Would you believe a quarterback from Northwestern is quietly wowing some National Football League scouts? Stop rolling your eyes - we're serious. Quarterback Brett Basanez, who currently holds a whopping 30 Wildcats' passing records, is not the sexiest prospect in the upcoming draft. However, he may figure into the plans of a team that is looking for a reliable backup signal-caller in the lower rounds.
The Basanez Football Bio
Basanez launched his football career in grand fashion at St. Viator High School in Arlington Heights, Ill., which is located just outside of Chicago. As team captain, Basanez broke all school passing records. He threw for a combined 5,153 yards and 69 touchdowns during his final two years. Basanez earned several honors, including being named the USA Today Illinois Player of the Year (2000) and Chicago Sun-Times Player of the Year (2000).
Northwestern redshirted Basanez in 2001. From 2002 through 2005, he started 46 games, including the last 40 in succession. Basanez won 22 of his starts, which makes him the most successful quarterback in school history. He enjoyed his best season in 2005, throwing for a 63.1 completion percentage, 3,622 yards (average of 337 yards per game), 21 touchdowns and only eight interceptions. Basanez also rushed for 423 yards and seven touchdowns. His career totals for passing (10,580 yards), total offense (11,576 yards), completions (913) and touchdown passes (44) are his most impressive school records. Each mark also ranks second on the Big Ten career charts. In addition, Basanez ranks 13th on the NCAA's all-time total offense list.
Basanez is a battle-tested gunslinger who possesses good arm strength and solid mechanics. He has a quick release, throws a catchable ball from the pocket and can throw well on the run. Basanez's accuracy and decision-making improved tremendously during his senior season as he became more comfortable in head coach Randy Walker's spread passing attack.
Deceptively athletic, Basanez is a very good scrambler (4.75 in the 40-yard dash) and improviser. He has the ability to keep plays alive by continuing to look downfield and check out all his options while keeping calm in the face of pressure. Basanez is tough and durable, having played with a separated throwing shoulder as a junior and with a broken leg as a redshirt freshman.
Some have likened Basanez's play to that of a young Green Bay Packers quarterback Brett Favre. While we want to be completely sure this is not misconstrued as giving him a Favre-like vote of confidence, we do understand where some of the comparisons originate with Basanez's similar play style.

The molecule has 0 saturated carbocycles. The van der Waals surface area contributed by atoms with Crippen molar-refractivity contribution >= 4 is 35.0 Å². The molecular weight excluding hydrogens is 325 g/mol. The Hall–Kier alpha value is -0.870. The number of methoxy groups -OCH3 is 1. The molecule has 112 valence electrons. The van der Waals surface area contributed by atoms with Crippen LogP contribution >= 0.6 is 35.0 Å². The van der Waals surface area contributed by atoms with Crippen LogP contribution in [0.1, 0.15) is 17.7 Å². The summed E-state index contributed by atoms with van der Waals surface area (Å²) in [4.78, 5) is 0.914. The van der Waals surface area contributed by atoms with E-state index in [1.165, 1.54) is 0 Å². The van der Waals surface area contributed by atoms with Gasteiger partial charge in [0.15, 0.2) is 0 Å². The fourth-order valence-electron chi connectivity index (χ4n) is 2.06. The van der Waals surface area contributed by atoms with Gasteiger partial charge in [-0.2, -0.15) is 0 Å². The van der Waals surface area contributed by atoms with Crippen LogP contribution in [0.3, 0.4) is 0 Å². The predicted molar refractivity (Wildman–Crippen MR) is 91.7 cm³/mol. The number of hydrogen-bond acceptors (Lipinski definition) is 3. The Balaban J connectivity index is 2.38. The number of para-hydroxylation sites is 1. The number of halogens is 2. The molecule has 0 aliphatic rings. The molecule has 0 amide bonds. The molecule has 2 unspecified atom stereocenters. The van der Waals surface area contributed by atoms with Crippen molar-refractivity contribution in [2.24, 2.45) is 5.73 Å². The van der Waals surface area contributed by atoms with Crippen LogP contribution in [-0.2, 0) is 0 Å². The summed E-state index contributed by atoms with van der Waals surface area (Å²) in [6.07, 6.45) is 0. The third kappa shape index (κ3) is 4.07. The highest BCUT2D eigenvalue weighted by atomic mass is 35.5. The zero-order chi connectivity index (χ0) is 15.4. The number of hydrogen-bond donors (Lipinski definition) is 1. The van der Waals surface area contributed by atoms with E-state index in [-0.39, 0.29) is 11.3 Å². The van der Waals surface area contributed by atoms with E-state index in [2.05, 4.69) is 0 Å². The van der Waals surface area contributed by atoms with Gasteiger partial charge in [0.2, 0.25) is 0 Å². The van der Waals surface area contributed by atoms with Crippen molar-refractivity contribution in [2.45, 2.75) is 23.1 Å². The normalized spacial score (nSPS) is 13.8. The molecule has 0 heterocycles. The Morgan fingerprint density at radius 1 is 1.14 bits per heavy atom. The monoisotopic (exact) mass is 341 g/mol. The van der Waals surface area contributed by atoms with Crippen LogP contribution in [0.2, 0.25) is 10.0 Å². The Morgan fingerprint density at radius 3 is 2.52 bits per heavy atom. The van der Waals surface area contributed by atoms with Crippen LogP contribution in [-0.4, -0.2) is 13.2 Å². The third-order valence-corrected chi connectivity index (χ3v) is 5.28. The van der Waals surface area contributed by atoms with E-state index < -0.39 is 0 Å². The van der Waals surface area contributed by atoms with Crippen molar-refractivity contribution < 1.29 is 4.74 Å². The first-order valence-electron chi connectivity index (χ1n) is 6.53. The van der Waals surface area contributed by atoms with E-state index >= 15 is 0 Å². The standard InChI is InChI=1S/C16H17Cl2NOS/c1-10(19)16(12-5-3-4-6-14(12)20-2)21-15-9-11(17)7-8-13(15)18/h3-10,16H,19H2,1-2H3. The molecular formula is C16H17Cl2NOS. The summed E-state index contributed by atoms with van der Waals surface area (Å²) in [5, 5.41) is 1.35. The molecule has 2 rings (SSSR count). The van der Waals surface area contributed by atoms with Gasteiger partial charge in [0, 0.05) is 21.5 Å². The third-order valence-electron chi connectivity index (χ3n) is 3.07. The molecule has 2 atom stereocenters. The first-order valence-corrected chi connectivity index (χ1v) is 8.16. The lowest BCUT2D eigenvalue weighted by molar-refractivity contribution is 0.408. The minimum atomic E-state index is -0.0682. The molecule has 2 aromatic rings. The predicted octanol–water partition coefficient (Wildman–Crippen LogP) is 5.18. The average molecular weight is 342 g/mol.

He earned a degree in communications from academically prestigious Northwestern, so he obviously is smart. On the field, Basanez is a quick study and a student of the game. He also is recognized for his outstanding work habits, strong leadership and excellent character.
Basanez's lack of NFL arm strength is one of two things that will make teams shy away from drafting him in the higher rounds. His accuracy can be streaky; sometimes receivers have to adjust to his passes.
The other major issue with Basanez is his size (6-foot-1 1/2, 210 pounds). He obviously lacks the ideal height and build for a NFL quarterback. Basanez often wore down at the end of games in which he was sacked and hit frequently, so he will need to add some extra pounds. Basanez likely will have occasional difficulty seeing over offensive linemen. He sees the field best when he is outside the pocket. Basanez also took most of his college snaps in the shotgun formation and would need to get comfortable taking snaps under center.
Basanez has helped himself by impressing many NFL scouts with his physical skills, intelligence, work ethic and positive attitude. However, he still ranks as a backup quarterback who likely will hear his name called on the second day in the sixth round with the fifth round being best-case scenario. He also could slide into the seventh round or have to sign with a team as an undrafted free agent.
Basanez's lack of arm strength and size will hold him back to an extent. He may have to enter the NFL by spending time playing in the developmental leagues. If Basanez ends up playing on the right NFL team, and in the right offensive system, he has the makings of a solid No. 2 quarterback with sneaky upside.
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About Matthew Wilson
Matt Wilson is a lifelong college and pro football fan who proudly touts the Michigan Wolverines and the Chicago Bears as his two favorite teams. Matt discovered fantasy football in 1999 and has been addicted to it ever since. His professional background includes a four-year stint as a news reporter for a Chicago-area radio station. Matt was sports director for his college television station at Northern Illinois. Seeking a new challenge, Matt joined KFFL in 2004.
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